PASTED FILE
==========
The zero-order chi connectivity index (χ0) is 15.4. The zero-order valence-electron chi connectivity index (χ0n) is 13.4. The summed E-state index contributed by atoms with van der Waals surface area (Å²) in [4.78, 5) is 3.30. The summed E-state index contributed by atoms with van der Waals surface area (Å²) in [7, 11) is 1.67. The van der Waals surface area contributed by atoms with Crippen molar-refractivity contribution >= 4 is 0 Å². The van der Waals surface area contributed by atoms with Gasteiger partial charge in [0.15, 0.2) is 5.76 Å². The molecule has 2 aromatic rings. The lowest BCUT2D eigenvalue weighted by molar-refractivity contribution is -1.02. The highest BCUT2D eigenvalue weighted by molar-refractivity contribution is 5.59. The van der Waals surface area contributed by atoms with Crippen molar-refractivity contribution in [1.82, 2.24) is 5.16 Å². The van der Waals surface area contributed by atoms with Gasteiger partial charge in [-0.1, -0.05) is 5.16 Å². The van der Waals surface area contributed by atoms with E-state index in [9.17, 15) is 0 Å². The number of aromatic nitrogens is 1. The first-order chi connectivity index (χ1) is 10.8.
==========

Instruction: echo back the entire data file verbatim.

The zero-order chi connectivity index (χ0) is 15.4. The zero-order valence-electron chi connectivity index (χ0n) is 13.4. The summed E-state index contributed by atoms with van der Waals surface area (Å²) in [4.78, 5) is 3.30. The summed E-state index contributed by atoms with van der Waals surface area (Å²) in [7, 11) is 1.67. The van der Waals surface area contributed by atoms with Crippen molar-refractivity contribution >= 4 is 0 Å². The van der Waals surface area contributed by atoms with Gasteiger partial charge in [0.15, 0.2) is 5.76 Å². The molecule has 2 aromatic rings. The lowest BCUT2D eigenvalue weighted by molar-refractivity contribution is -1.02. The highest BCUT2D eigenvalue weighted by molar-refractivity contribution is 5.59. The van der Waals surface area contributed by atoms with Crippen molar-refractivity contribution in [1.82, 2.24) is 5.16 Å². The van der Waals surface area contributed by atoms with Gasteiger partial charge in [-0.1, -0.05) is 5.16 Å². The van der Waals surface area contributed by atoms with E-state index in [9.17, 15) is 0 Å². The number of aromatic nitrogens is 1. The first-order chi connectivity index (χ1) is 10.8.